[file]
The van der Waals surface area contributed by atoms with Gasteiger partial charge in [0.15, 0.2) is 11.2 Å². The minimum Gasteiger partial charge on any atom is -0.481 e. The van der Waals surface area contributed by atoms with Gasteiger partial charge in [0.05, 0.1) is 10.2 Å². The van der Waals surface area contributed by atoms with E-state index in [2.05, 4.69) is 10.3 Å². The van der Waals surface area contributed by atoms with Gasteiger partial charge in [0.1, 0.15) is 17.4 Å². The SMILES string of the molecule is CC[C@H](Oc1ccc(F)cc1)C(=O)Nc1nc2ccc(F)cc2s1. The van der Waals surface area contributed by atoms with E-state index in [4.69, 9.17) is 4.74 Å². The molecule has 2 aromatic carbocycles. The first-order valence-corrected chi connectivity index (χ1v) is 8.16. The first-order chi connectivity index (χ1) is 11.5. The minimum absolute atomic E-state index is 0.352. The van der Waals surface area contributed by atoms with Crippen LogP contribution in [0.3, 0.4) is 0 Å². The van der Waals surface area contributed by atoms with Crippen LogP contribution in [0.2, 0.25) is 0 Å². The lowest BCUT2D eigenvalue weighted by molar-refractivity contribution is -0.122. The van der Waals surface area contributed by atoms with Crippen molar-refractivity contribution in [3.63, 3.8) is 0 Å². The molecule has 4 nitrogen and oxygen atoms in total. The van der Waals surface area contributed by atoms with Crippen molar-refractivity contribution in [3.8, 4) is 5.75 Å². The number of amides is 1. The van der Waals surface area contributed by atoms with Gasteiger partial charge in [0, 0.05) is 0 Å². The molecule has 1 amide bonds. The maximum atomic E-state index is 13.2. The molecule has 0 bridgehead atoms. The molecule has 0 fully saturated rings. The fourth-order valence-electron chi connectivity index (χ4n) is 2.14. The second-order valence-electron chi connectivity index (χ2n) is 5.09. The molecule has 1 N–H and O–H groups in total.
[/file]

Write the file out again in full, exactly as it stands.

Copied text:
The van der Waals surface area contributed by atoms with Gasteiger partial charge in [0.15, 0.2) is 11.2 Å². The minimum Gasteiger partial charge on any atom is -0.481 e. The van der Waals surface area contributed by atoms with Gasteiger partial charge in [0.05, 0.1) is 10.2 Å². The van der Waals surface area contributed by atoms with E-state index in [2.05, 4.69) is 10.3 Å². The van der Waals surface area contributed by atoms with Gasteiger partial charge in [0.1, 0.15) is 17.4 Å². The SMILES string of the molecule is CC[C@H](Oc1ccc(F)cc1)C(=O)Nc1nc2ccc(F)cc2s1. The van der Waals surface area contributed by atoms with E-state index in [4.69, 9.17) is 4.74 Å². The molecule has 2 aromatic carbocycles. The first-order valence-corrected chi connectivity index (χ1v) is 8.16. The first-order chi connectivity index (χ1) is 11.5. The minimum absolute atomic E-state index is 0.352. The van der Waals surface area contributed by atoms with Crippen LogP contribution in [0.3, 0.4) is 0 Å². The van der Waals surface area contributed by atoms with Crippen LogP contribution in [0.2, 0.25) is 0 Å². The lowest BCUT2D eigenvalue weighted by molar-refractivity contribution is -0.122. The van der Waals surface area contributed by atoms with Crippen molar-refractivity contribution in [3.63, 3.8) is 0 Å². The molecule has 4 nitrogen and oxygen atoms in total. The van der Waals surface area contributed by atoms with Crippen molar-refractivity contribution in [3.8, 4) is 5.75 Å². The number of amides is 1. The van der Waals surface area contributed by atoms with Gasteiger partial charge in [0, 0.05) is 0 Å². The molecule has 1 amide bonds. The maximum atomic E-state index is 13.2. The molecule has 0 bridgehead atoms. The molecule has 0 fully saturated rings. The fourth-order valence-electron chi connectivity index (χ4n) is 2.14. The second-order valence-electron chi connectivity index (χ2n) is 5.09. The molecule has 1 N–H and O–H groups in total.